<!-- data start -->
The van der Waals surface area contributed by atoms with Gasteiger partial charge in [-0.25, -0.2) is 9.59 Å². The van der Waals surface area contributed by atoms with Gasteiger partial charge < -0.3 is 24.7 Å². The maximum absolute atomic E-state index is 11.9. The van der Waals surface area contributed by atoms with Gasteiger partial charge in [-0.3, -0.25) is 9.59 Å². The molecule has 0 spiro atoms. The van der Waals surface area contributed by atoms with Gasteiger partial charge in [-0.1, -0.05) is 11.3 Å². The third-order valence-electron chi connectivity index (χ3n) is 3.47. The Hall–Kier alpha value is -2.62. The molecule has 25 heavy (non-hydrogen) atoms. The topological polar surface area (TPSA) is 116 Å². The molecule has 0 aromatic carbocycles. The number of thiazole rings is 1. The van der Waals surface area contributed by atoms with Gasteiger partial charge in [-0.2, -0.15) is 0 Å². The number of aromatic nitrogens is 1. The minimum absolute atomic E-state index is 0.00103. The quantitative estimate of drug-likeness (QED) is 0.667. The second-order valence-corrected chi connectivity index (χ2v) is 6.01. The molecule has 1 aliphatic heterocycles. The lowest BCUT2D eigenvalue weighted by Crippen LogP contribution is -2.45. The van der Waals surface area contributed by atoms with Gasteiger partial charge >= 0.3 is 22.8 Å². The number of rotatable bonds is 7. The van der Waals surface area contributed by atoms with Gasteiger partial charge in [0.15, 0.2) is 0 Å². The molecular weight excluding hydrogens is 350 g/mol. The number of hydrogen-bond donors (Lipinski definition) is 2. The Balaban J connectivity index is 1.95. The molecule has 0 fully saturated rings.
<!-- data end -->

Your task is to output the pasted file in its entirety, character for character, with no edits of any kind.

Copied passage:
The van der Waals surface area contributed by atoms with Gasteiger partial charge in [-0.25, -0.2) is 9.59 Å². The van der Waals surface area contributed by atoms with Gasteiger partial charge < -0.3 is 24.7 Å². The maximum absolute atomic E-state index is 11.9. The van der Waals surface area contributed by atoms with Gasteiger partial charge in [-0.3, -0.25) is 9.59 Å². The molecule has 0 spiro atoms. The van der Waals surface area contributed by atoms with Gasteiger partial charge in [-0.1, -0.05) is 11.3 Å². The third-order valence-electron chi connectivity index (χ3n) is 3.47. The Hall–Kier alpha value is -2.62. The molecule has 25 heavy (non-hydrogen) atoms. The topological polar surface area (TPSA) is 116 Å². The molecule has 0 aromatic carbocycles. The number of thiazole rings is 1. The van der Waals surface area contributed by atoms with Gasteiger partial charge in [-0.2, -0.15) is 0 Å². The number of aromatic nitrogens is 1. The minimum absolute atomic E-state index is 0.00103. The quantitative estimate of drug-likeness (QED) is 0.667. The second-order valence-corrected chi connectivity index (χ2v) is 6.01. The molecule has 1 aliphatic heterocycles. The lowest BCUT2D eigenvalue weighted by Crippen LogP contribution is -2.45. The van der Waals surface area contributed by atoms with Gasteiger partial charge >= 0.3 is 22.8 Å². The number of rotatable bonds is 7. The van der Waals surface area contributed by atoms with Gasteiger partial charge in [0.15, 0.2) is 0 Å². The molecular weight excluding hydrogens is 350 g/mol. The number of hydrogen-bond donors (Lipinski definition) is 2. The Balaban J connectivity index is 1.95. The molecule has 0 fully saturated rings.